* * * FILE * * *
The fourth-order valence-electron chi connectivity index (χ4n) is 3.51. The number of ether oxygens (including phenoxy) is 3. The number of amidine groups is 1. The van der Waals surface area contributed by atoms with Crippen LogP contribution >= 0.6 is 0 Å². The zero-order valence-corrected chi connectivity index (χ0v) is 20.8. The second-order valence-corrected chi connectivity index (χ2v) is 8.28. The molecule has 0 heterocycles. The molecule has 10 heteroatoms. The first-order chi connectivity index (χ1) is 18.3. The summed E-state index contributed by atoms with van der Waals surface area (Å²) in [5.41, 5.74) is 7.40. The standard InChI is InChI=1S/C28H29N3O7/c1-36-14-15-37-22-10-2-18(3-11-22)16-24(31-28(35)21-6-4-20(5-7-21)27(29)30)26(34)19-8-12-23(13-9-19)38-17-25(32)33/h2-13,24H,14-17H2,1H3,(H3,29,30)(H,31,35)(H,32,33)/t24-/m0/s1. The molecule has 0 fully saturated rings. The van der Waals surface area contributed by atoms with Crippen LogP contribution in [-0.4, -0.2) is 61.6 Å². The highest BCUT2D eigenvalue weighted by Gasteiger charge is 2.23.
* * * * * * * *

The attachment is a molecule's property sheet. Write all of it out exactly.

The fourth-order valence-electron chi connectivity index (χ4n) is 3.51. The number of ether oxygens (including phenoxy) is 3. The number of amidine groups is 1. The van der Waals surface area contributed by atoms with Crippen LogP contribution >= 0.6 is 0 Å². The zero-order valence-corrected chi connectivity index (χ0v) is 20.8. The second-order valence-corrected chi connectivity index (χ2v) is 8.28. The molecule has 0 heterocycles. The molecule has 10 heteroatoms. The first-order chi connectivity index (χ1) is 18.3. The summed E-state index contributed by atoms with van der Waals surface area (Å²) in [5.41, 5.74) is 7.40. The standard InChI is InChI=1S/C28H29N3O7/c1-36-14-15-37-22-10-2-18(3-11-22)16-24(31-28(35)21-6-4-20(5-7-21)27(29)30)26(34)19-8-12-23(13-9-19)38-17-25(32)33/h2-13,24H,14-17H2,1H3,(H3,29,30)(H,31,35)(H,32,33)/t24-/m0/s1. The molecule has 0 fully saturated rings. The van der Waals surface area contributed by atoms with Crippen LogP contribution in [-0.4, -0.2) is 61.6 Å². The highest BCUT2D eigenvalue weighted by Gasteiger charge is 2.23.